The next time you catch a gorgeous sunset in Vancouver, stick around after the sun sinks below the horizon for a little scenic stargazing. If you can get away to somewhere with low light pollution, for example Tofino, Helmken Falls in Wells Grey National Park or almost any part of northern BC, you’re guaranteed perfect sky watching conditions. Is there anything that compares to millions of stars lighting up the night sky?
To observe the solar system near Vancouver, you’ll need to scope out a spot with clear skies.
Bundle up if you’re stargazing in fall or winter. No matter the season, it’s always more fun when you bring a thermos of hot cocoa, a blanket, and someone special.
Jericho Beach/Spanish Banks
Bring a blanket and kick back on this long stretch of beach between UBC and Point Grey. There is parking in the area, and occasionally bonfires at night.
David Lam Park
Light pollution is worse the closer you are to the city, but if you can’t get out of downtown, you can still catch some twinkling lights. Take in the huge stretch of unobstructed sky from David Lam Park in Yaletown. It’s a particulary good place for seeing the full moon in all its glory.
HR MacMillan Space Centre Observatory
For astronomy keeners, the Gordon Southam Observatory in Vanier Park is open until 11 PM on Saturdays. If you’d like to see the stars up close from more than one location, the Trottier Observatory at SFU is also open to public a few nights throughout the year. Be sure to check their schedule as the dates change.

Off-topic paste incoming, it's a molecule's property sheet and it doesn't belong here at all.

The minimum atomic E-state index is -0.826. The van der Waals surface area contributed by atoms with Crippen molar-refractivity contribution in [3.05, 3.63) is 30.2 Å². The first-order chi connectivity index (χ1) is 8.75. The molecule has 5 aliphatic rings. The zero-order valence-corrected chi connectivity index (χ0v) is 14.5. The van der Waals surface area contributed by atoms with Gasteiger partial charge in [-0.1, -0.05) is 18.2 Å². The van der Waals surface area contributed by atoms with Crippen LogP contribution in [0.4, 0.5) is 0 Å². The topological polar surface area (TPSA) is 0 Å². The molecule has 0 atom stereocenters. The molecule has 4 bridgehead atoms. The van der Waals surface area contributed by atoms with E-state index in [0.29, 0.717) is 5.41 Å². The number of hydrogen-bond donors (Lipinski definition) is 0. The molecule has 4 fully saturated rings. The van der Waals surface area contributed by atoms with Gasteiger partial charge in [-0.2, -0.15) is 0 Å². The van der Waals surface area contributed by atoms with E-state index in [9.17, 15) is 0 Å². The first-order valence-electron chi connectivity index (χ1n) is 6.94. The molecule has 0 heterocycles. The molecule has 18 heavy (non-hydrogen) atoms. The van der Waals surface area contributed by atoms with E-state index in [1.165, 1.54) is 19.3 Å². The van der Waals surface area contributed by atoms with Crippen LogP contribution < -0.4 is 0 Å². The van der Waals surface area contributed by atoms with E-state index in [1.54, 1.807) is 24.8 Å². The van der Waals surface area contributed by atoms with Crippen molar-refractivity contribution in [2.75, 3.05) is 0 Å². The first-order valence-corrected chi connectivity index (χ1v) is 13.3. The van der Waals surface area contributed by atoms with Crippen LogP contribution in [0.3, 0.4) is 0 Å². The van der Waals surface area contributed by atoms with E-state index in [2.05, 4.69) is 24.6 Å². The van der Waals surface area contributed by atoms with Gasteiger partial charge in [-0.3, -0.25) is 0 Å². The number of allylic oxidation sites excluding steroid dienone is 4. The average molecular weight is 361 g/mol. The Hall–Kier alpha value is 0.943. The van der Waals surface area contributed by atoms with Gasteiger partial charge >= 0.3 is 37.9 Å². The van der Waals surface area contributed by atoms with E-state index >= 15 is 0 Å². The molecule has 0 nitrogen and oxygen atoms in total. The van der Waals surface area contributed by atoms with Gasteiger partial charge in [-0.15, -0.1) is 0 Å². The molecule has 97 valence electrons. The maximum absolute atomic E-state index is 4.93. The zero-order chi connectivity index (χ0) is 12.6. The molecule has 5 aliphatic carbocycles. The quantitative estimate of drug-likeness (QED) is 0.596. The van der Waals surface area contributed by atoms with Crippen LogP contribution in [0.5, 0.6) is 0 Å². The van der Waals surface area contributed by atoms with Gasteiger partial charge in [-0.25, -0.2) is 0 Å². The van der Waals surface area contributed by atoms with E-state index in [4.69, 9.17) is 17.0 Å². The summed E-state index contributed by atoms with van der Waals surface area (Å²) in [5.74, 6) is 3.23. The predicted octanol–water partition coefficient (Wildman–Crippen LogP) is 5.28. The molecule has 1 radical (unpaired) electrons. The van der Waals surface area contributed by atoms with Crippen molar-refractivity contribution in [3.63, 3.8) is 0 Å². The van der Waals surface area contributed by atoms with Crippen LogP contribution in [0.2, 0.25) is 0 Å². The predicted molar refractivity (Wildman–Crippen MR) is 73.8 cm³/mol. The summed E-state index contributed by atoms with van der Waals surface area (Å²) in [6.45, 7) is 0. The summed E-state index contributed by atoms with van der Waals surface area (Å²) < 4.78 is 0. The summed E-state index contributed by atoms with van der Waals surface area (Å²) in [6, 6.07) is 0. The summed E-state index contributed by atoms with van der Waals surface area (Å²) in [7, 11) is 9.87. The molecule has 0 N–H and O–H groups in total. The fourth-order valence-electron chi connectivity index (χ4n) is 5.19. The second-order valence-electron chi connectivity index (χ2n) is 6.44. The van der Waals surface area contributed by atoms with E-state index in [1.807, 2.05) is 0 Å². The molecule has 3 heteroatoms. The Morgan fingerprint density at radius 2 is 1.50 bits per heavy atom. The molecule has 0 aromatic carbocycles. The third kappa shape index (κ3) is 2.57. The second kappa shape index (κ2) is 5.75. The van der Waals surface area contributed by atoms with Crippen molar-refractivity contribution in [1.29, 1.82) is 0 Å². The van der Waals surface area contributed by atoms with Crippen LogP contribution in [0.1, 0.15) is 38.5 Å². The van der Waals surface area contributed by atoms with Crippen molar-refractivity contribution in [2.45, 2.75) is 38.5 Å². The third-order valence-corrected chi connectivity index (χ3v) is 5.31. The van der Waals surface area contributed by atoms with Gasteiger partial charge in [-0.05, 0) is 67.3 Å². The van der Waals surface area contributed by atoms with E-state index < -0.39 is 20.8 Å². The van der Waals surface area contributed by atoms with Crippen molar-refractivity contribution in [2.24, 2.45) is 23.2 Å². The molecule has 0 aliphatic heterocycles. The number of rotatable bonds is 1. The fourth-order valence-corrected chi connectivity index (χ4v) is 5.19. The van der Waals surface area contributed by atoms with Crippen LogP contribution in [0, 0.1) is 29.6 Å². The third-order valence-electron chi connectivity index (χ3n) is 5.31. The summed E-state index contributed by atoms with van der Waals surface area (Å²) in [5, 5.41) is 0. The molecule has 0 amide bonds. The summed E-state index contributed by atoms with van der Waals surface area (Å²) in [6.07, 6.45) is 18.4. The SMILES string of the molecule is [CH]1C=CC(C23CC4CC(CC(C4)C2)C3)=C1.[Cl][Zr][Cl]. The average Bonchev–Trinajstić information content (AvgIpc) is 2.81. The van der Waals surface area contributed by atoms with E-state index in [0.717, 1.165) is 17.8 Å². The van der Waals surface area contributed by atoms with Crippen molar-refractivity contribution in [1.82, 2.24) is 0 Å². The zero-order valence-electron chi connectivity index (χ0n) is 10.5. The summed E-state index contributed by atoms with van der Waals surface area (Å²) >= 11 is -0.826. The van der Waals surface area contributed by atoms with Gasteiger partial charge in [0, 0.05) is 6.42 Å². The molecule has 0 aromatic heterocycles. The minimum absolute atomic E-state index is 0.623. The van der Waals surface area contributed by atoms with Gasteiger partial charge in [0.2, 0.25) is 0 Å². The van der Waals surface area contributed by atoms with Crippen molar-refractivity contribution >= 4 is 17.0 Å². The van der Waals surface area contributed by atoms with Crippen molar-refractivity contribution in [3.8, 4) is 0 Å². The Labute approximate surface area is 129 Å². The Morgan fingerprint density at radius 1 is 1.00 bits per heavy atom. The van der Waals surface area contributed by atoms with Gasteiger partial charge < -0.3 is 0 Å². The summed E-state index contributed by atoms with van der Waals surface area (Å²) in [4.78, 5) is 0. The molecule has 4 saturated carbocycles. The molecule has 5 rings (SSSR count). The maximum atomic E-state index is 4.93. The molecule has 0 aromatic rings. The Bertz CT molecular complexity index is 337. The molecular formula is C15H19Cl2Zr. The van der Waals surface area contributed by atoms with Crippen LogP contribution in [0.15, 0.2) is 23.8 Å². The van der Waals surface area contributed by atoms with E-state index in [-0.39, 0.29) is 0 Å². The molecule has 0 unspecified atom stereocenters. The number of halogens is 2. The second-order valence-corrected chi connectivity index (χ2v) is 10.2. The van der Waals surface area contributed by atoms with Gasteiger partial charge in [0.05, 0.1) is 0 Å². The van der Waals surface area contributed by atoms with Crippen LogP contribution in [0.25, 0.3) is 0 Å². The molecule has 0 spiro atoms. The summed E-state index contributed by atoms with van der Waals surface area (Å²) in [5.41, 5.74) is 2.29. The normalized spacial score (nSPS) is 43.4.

McDonald Dark Sky Park
You won’t regret making the trip to Abbostford to visit McDonald Dark Sky Park, one of the only parks in BC that has absolutely no light pollution! Mountains on the riverbank circle the area, giving spectators the chance to see stars at their brightest.
Don’t just take our word for it, the park is used by the Fraser Valley Astronomers Society, who organize stargazing events in the area.
A prime spot for watching the cosmos in late summer, it’s a well-known location for stargazers catching the famous Perseid meteor shower in August. It’s high enough, and far away enough from the city to give you an epic view of the night sky. Unfortunately, it’s not recommended for fall/winter unless you’re staying in the parking lot (skip the stars and try snowshoeing at sunrise instead!)
From sunset to moonrise, Whytecliffe Park in West Vancouver is an unbeatable spot for watching the world go by. Stop in at any of the restaurants in Horshoe Bay for a bite, and wander up to a lookout point from there. Even if you don’t catch that many stars, you’ll enjoy the stunning view of Bowen Island and the city as night falls.
One of our top choices for stargazing, Porteau Cove is located about halfway between Vancouver and Squamish. Relax and enjoy a dazzling, uninterrupted view of the night sky. Unlike most lookouts in this area, you can get to a great lookout without an intense six hour hike first.
Porteau Cove is far enough out of the city to avoid the worst light pollution. Travel there on a clear night and prepare to be amazed!
A short drive from Vancouver into Tsawassen, Boundary Bay Provincial Park is nestled in the middle of farm land. It’s miles away from the bright city lights. There are beaches at the park, so pack a twilight picnic and watch the stars come up without any interruption. Drivers take note, the park gates close after dark.
Please keep in mind that each area may have rules and restrictions for visiting after dark. Check out more Adventure Safety Tips here.